# What are the asymptotic momentum eigenstates? Dressed quanta or quanta of free theory?

Suppose I consider an interacting theory, say QED (with electrons and photons). Let, free electrons, I mean the quanta of the free Dirac Lagrangian. The dressed electron differs from the free electron by a renormalized mass and renormalized charge.

When we consider scattering, do we consider scattering between free Dirac electrons or renormalized electrons? In other words, I want to understand whether the asymptotic momentum eigenstates in the LSZ formalism, are electrons of the free theory or dressed electrons.

• @ Solenodon Paradoxus- I apologize but again I'm throughly confused. What are asymptotic momentum eigenstates or dressed electrons? Are they eigenstates of the full Hamiltonian $H=H_0+H_{int}$ of the interacting theory or that of $H_0$ with bare mass replaced by physical mass? If they are eigenstates of the full Hamiltonian, they'll be "stationary states", and hence there would not be any transition/scattering. – SRS Dec 3 '16 at 10:09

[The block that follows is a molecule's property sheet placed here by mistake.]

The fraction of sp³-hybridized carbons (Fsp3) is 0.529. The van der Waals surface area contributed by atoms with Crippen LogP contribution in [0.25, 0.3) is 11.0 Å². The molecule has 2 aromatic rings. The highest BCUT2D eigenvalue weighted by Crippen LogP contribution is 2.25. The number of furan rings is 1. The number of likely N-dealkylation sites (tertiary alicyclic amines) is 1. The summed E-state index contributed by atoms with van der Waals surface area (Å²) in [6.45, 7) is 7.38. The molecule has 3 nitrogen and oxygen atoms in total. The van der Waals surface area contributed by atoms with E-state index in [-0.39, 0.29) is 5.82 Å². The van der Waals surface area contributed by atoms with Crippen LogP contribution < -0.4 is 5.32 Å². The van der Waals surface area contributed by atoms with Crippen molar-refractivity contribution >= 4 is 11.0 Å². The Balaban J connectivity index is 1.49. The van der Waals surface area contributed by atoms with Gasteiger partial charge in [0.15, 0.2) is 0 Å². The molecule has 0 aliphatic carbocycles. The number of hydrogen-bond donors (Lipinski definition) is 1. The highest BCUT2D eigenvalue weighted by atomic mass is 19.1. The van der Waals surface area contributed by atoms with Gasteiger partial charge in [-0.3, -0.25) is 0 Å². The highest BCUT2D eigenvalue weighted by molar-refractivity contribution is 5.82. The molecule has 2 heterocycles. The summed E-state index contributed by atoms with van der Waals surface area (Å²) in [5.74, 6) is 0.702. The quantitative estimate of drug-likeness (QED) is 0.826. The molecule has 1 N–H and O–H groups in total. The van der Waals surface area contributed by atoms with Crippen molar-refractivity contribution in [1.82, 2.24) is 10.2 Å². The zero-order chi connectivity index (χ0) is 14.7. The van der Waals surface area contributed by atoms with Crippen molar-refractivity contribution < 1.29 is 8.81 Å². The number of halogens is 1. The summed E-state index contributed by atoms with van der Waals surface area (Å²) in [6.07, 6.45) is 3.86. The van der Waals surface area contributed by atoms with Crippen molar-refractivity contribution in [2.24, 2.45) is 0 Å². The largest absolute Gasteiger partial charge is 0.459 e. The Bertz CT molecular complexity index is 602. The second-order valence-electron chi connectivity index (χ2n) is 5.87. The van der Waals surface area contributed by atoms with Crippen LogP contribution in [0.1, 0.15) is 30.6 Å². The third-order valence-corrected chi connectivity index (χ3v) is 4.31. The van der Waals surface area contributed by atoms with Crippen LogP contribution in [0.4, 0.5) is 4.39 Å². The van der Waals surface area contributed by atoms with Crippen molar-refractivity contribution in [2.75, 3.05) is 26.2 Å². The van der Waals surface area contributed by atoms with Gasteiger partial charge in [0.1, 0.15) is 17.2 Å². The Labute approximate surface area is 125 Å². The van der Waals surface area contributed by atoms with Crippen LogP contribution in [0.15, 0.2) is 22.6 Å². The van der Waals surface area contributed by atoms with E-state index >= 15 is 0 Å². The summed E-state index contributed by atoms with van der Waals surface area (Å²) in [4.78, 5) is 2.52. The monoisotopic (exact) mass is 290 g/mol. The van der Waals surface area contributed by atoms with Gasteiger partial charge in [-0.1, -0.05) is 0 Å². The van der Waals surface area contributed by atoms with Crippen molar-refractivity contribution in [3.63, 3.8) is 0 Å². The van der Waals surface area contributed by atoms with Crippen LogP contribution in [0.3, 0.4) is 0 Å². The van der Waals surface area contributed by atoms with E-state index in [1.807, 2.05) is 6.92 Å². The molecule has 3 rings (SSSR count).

• @ Solenodon Paradoxus- In Matthew Schwartz's book on quantum field theory, it derives the in (and out) state from the interacting vacuum $|i\rangle\sim a_{p_1}^\dagger(-\infty) a_{p_1}^\dagger(-\infty)|\Omega\rangle$ which confuses me. Because if in states and out states are derived from $|\Omega\rangle$ don't they implicitly become eigenstate of the full Hamiltonian? This is what troubles me. The same derivation of LSZ reduction is also followed in Mark Srednicki's book. But he used $|0\rangle$ for the interacting vacuum and $|\slashed{O}\rangle$ for the free theory vacuum. – SRS Dec 3 '16 at 10:45
• @SRS Does the full interacting Hamiltonian commute with $a_{p_1}^{\dagger}(-\infty)$? – Prof. Legolasov Dec 3 '16 at 10:55
• @SRS you take an eigenstate $\left| \Omega \right>$ of the full Hamiltonian and apply an operator to it. Why do you think that the resulting state is also an eigenstate? This only happens when that operator commutes with the Hamiltonian, and in your case it doesn't. – Prof. Legolasov Dec 3 '16 at 11:54